Warning Bill, the lizard still bites

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Wednesday 20 June 2012

BlueGriffon EPUB Edition beta1

I am happy and proud to let you know I have in front of me a first beta version of my new Gecko-based ebook editor, BlueGriffon EPUB Edition. You'll find the whole story on the BlueGriffon blog.

Thursday 14 June 2012


I took a few minutes to hack a helper add-on for planet.mozilla.org and planet.mozilla.org/projects. It adds folding/unfolding to all feed entries and all are folded by default, leaving only the titles visible. It helps me a lot so if you feel it can help you too, here it is. Enjoy! Provided "as is", certainly not optimized, you've been warned.

Friday 27 April 2012


  1. open TV after dinner to watch the news
  2. switch to channel 3, french national TV for their news report that started a few minutes ago
  3. immediately, see Tristan Nitot appear on screen !

Tristan, you're the best... I think you even beat Tantek :-)

Tuesday 17 April 2012

So long Cédric...

Cédric Corazza, a core pillar of the french community, leaves the world of Mozilla after nine years with us :-( So long Cédric, et merci pour tous les poissons.

Monday 9 April 2012

Freerecord 5.01

Free.fr ayant légèrement modifié sa console utilisateurs, mon extension Freerecord de programmation d'enregistrements télé ne fonctionnait plus. Je viens de la mettre à jour vers la 5.01. Malheureusement, suite à un crash système majeur, j'ai perdu la clé privée me permettant les mises à jour automatiques de Freerecord. Firefox ne peut donc pas proposer de mise à jour automatique de la 5.0 à cette 5.01 et il vous faut la recharger et la réinstaller ; cela refonctionnera pour les versions suivantes. Désolé...

Thursday 8 March 2012


(Note: this article did not originally appear on planet ; but given the incredibly violent reactions to Gerv's article I read, I changed its category)

Associating Gervase Markham and the words "hate speech" or "a particular group of people are not human" are very clear indicators that the author (Tim Chevalier) of these words doesn't know our Gerv, should urgently cool down, vent his anger on something else or focus his energy on treating his own paranoia. And Tim is not the only one who should cool down. The reactions to Gerv's post are far too violent.

Associating Gervase Markham and the words "we’ve fired people who made bigoted remarks at work before, and we’ll do it again" seems to me a rather violent attack on Gervase's UK constitutional rights granted to all UK citizens physically in the UK to say what is legal is the UK on their UK blog. And even a US employer can't go against that inside the European Union. Associating Gerv and these words is a threat, and that threat is no better than the imaginary hate it calls against. That threat is, at least to me, unacceptable and has nothing to do with the Mozillian spirit.

Years ago, someone left hate messages on Gerv's blog abusing my identity. Gerv did the right thing : he pinged me instead of replying instantly with public hate himself. Why is so hard to do the same in the current case and solve the issue as ADULTS instead of draggling Gerv backwards and forwards in the mud?

Planet.mozilla.org syndicates blogs without filter. Fix planet, but stop harassing Gerv. Period. His blog, his web site, his freedom of speech, with perfectly legal words as a UK citizen. I don't agree with Gerv here, but I fail 100% seeing hate or humanity denial in his prose. And associating his own prose to Mozilla-the-corporation-and-the-foundation only because it appeared on an unfiltered pmo seems to me strict political correctness.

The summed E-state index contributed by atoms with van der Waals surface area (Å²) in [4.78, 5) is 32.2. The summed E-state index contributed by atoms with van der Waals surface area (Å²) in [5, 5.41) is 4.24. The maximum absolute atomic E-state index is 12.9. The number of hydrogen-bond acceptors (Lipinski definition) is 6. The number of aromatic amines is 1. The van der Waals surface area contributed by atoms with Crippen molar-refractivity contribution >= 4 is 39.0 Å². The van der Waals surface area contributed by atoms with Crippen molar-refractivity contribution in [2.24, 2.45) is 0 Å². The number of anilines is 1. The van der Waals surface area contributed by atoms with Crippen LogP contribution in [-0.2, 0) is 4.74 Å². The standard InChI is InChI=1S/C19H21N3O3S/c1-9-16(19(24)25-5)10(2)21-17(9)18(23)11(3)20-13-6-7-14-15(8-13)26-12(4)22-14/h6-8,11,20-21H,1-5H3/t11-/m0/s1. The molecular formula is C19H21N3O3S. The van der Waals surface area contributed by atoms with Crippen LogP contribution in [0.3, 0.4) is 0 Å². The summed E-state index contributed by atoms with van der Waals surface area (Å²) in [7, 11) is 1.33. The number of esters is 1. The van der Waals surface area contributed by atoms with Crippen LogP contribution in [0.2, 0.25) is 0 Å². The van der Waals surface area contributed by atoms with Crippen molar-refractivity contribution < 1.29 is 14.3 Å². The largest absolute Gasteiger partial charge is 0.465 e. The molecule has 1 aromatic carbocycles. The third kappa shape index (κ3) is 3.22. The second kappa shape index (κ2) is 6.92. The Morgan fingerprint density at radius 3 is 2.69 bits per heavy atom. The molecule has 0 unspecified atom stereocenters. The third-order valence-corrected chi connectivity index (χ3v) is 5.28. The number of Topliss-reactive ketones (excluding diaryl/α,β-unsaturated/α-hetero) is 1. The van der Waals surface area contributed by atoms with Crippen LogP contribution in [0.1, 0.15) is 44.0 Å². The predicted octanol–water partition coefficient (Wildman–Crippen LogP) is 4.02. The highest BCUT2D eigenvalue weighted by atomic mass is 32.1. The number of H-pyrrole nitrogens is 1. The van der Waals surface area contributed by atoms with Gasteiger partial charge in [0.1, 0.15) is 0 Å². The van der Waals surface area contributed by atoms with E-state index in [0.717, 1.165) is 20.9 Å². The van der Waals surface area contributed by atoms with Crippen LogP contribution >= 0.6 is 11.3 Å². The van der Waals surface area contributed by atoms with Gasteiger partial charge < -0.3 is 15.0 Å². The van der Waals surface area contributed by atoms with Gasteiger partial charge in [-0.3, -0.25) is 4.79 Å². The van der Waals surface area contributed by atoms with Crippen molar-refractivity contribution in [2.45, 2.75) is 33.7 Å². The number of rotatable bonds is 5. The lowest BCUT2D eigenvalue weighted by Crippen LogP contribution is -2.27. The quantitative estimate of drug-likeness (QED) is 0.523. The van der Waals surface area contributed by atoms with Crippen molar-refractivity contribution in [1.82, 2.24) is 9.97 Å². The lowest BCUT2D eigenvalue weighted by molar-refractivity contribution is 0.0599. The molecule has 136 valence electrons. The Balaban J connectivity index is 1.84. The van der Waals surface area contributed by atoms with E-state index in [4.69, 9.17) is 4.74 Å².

Today, on pmo, there's a blog article titled "Freelancing". It has nothing to do with Mozilla, strictly saying. It could be understood as an ad for the author. Syndicated too on Mozilla resources ; interestingly, nobody reacted to that one. The Mozilla Community is global? Show it. Show you're able to deal with other cultures, other law systems, other opinions. Debate. But don't silence people. Silencing legal opinions is dictatorship.

Anyway, I also wanted to tell my support to pmo peers ; staying onboard and keeping the boat sailing in the middle of such a ridiculous storm is not funny, not a nice moment. Thanks for doing your duty and remaining a voice of sanity, guys. Seriously.

Saturday 25 February 2012

Hoodies in Paris

I was wearing my black Firefox hoodie yesterday, walking in the streets of Paris with my kids and my dad going to a restaurant for my birthday when we had the big surprise to see another black Firefox hoodie walking in front of us ! Opened my jacket to show mine, Ooooh, Aaaaaah :-) Two Mozillians from the B2G team, visiting the Mozilla Paris offices and spending some time in the nice Marais. It was really fun to meet only because we were proudly wearing our Firefox hoodie :-) Small world, after all. Thanks for that, Mozilla !

Thursday 22 December 2011

Displaying standalone images on dark background

That's in Firefox recent builds. Nice. In particular for dark images with a lot of alpha transparency :-( Now click on the image below to see it standalone. I find the result incredibly disturbing in terms of contrasts. That will probably be a severe accessibility issue for contrast-impaired people. Why was such a change done instead of adding a new checkbox preference to the Content panel of the preferences window "View images over dark background", unchecked by default?